Three Poems from Ghostly Archeology



Swan nest, white crown on black, beside the roadside stream,
and the dream of the passenger, on the bus, rolling by…

Water stirs the reservoir of memory,

and yesterday’s quest, where she led me

into the mirror, her mission, to piece together,
segue the archeology of ghostly tracks.

It was a narrow path alongside a fast road –

even on this day of all days, a sabbath Silverstone –

morphing facades, the slipping mask cannot quite conceal history,
the anvil, postage stamp, grindstone in the hearth.

And the romance of neglect, space between stone,

an ultramarine sheen of spores on the cracked tractor tyre
and the broken-latch, sackcloth sealed window.

Meanwhile, a monster, serpentine, slumbers in the meadow.


I remember now, where I left the note –
with the red fox, and the man

with the golden throat.

He discarded it, a screwed-up ball
under the chair in the yard,
where every slat breaks light.

To fill the void, I crack a joke –
although the yolk’s on me,

as the mirror tilts, in the slow reveal…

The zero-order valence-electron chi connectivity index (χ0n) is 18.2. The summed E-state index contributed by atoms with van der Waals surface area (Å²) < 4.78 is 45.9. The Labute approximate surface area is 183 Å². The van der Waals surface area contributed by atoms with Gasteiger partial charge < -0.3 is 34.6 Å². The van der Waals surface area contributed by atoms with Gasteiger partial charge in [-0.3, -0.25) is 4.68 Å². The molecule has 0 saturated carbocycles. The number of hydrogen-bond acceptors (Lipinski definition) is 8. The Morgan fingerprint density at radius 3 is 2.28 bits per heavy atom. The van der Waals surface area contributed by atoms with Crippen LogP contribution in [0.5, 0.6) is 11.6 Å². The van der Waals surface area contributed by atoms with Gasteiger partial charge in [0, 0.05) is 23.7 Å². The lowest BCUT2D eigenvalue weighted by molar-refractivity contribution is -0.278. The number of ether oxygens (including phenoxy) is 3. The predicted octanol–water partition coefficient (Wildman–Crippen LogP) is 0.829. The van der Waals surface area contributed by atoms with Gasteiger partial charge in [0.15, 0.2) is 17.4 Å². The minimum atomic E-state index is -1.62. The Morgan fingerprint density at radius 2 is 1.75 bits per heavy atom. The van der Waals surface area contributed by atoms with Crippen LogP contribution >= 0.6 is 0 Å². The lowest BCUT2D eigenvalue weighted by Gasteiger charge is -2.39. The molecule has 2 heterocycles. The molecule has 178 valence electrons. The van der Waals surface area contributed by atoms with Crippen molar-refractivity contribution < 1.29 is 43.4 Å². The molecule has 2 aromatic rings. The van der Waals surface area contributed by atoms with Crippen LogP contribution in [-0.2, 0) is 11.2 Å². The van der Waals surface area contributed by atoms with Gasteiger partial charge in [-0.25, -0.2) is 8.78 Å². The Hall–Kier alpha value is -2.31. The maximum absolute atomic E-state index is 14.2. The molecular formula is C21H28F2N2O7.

I look for confirmation

on every street corner,

a desire to speak to everyone I meet,
grab each stranger by the lapel,

the click-clack of Long John’s crutch
as he boards the silver bus,

the peak hour highway,

vacant in the invisible spiral of tumbleweed.


Su photographs the lunar corona,
records the double-note owl

above the charnel houses of slumber.

A billboard proclaims The Country Is Coming To Suburbia!

Earth exhales, the town air redolent with rodent and farmyard smells.
Bosky cattle bellow in the aisle of Lidl.

In her haste to climb a ladder to the moon,

she leaves her lens cap on the newspaper,

a black disc eclipse, shroud of face, mouth and jaw,
blots out the ventriloquist haw-haw.

In these days of facial appendages,

Elephant men queue for essential lottery tickets
and orbits of pedestrians hail each other

from the regulatory safe shore

of two metres distance.

When I sneeze, as I do frequently in these tree pollen days,
it’s like a gun going off, the neighbours all scatter,

hit the deck, take cover.



Jonathan Chant

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